The inner sanctuary consists of four parts, divided by a gallery with a cruciform floor plan. The small space is cramped with a large number of small chapels, among them funeral chapels and tombs. Most depictions of the Buddha have either been destroyed or altered into praying Rishi figures. The Western entrance to the inner sanctuary is guarded by a well preserved Dvarapala guardian. The sanctuary’s lintels and pediments contain several depictions of Vishnu, Krishna and the Buddha.
In the center of the central sanctuary, at the location where originally the Lokeshvara image would have been, is a circular stupa that was built centuries after completion of the Preah Khan temple.
Between the second and third enclosure are three satellite temples. While the Southern sanctuary building is in a ruined state, the Northern building is in a much better condition.
The entrance of the Western satellite temple is guarded by two huge Dvarapalas armed with a sword. The structure contains a library building opening to the West, away from the inner sanctuary. The lintels and pediments contain several depictions including Krishna lifting Mount Govardhana to protect the people and their cattle from torrential rain, Krishna, Vishnu and battle scenes from the Ramayana epic, like the battle of Lanka.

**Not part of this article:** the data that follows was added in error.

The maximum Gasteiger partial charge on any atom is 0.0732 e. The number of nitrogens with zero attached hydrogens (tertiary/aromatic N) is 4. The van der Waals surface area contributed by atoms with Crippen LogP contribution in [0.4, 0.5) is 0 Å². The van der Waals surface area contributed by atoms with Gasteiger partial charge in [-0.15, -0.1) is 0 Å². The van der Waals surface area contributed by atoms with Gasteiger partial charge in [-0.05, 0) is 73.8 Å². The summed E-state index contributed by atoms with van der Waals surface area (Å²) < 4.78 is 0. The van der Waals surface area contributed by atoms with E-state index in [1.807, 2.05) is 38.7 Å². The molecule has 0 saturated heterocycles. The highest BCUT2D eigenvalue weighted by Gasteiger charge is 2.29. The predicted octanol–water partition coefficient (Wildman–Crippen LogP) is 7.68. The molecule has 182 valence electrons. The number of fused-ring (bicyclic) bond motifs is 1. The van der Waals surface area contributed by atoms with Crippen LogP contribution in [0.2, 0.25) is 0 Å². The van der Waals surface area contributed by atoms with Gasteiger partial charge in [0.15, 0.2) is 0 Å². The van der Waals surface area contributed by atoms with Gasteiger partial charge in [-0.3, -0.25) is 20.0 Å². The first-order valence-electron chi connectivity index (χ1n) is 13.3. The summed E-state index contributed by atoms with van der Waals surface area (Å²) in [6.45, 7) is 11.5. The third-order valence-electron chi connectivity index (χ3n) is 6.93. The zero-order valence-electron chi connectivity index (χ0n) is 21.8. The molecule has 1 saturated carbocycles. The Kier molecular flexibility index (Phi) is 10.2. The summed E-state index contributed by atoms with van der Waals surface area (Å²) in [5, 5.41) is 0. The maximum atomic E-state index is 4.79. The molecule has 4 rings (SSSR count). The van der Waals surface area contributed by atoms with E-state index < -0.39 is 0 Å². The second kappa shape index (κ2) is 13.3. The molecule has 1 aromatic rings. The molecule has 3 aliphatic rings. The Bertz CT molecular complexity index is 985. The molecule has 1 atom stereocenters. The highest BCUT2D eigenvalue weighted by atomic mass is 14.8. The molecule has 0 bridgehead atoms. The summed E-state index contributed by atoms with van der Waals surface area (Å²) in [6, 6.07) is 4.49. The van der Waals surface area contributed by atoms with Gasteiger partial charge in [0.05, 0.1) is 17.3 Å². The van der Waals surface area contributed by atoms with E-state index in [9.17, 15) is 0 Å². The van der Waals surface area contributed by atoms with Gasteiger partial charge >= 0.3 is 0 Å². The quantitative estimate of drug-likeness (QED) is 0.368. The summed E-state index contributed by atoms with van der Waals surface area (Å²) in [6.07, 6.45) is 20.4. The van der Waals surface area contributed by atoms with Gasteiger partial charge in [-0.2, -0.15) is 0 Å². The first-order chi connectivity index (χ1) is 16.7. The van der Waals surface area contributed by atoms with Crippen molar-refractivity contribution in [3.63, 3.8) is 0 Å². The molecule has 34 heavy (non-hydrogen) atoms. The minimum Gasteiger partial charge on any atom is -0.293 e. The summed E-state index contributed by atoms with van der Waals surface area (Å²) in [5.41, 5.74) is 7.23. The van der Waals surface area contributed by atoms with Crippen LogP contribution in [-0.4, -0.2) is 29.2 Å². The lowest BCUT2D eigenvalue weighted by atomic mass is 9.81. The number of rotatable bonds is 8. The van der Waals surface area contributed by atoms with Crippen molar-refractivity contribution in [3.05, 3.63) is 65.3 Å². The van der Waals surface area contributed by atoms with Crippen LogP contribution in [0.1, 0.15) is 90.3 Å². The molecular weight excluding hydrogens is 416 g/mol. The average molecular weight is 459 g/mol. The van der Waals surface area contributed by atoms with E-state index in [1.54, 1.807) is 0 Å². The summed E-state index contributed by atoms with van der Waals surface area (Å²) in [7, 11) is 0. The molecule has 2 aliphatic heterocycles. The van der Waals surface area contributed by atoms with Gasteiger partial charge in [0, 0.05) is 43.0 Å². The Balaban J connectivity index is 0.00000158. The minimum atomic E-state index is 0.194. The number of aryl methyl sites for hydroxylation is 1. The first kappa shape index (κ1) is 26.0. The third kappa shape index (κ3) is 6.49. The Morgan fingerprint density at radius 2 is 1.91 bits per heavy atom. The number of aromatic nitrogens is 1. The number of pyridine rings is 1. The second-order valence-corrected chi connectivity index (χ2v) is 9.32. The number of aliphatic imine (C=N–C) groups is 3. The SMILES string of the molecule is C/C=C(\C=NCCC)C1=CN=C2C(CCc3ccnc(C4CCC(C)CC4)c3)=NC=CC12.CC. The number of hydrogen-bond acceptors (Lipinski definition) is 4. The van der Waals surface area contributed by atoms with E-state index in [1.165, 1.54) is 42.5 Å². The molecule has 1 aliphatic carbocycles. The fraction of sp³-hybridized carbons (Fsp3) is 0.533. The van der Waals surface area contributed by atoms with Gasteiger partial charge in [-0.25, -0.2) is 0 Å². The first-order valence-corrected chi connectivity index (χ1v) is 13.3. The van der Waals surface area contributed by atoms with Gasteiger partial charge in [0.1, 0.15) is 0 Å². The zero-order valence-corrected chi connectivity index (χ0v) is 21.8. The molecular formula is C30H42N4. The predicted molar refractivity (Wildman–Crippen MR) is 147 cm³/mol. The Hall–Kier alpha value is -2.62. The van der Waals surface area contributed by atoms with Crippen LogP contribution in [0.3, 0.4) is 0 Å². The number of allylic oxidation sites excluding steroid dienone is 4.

After an exhaustive walk of few kilometers we were bone tired. Heat and 100% humidity was killing. Since this was the last temple in our grand circuit, we decided to go back to room and take a small nap and to get freshened up for the evening performance of Phare.
The Phare, the Cambodian Circus.
At 7:30 PM we reached the circus venue. It was few minutes Tuk Tuk ride from our hotel. Seats were already booked by our hotel staff. There are Reserved seating middle section which probably gives best viewing experience. You will receive a bottle of water and small gift from Phare Boutique. Tickets vary from $35 for the front 3 rows and $25. General Open seating is cheaper ($18) as it gives the seating in the side sections. Some seats in this section have obstructed pillars and lights. We went for this section as it was cheaper. Obviously, the view was not optimal, but as you can see from the photos below I could capture some great moments.
Preferred Reserved Seating (Section A): Reserved seating in the front 3 rows of the middle section for the best viewing experience. Enter at your leisure knowing your seat is waiting for you.
All these captures of circus are using the Fuji 50-140mm lens on my Fujifilm X-T2 Mirrorless Digital Camera at very high ISO (ISO 3200 & 6400) as I needed the higher shutter speed to capture action. The lighting was pretty low and highly colourful. Fujifilm X-T2 did not struggle at all and focus was pretty accurate even though I was using zoom to the maximum. You can check results here for yourself.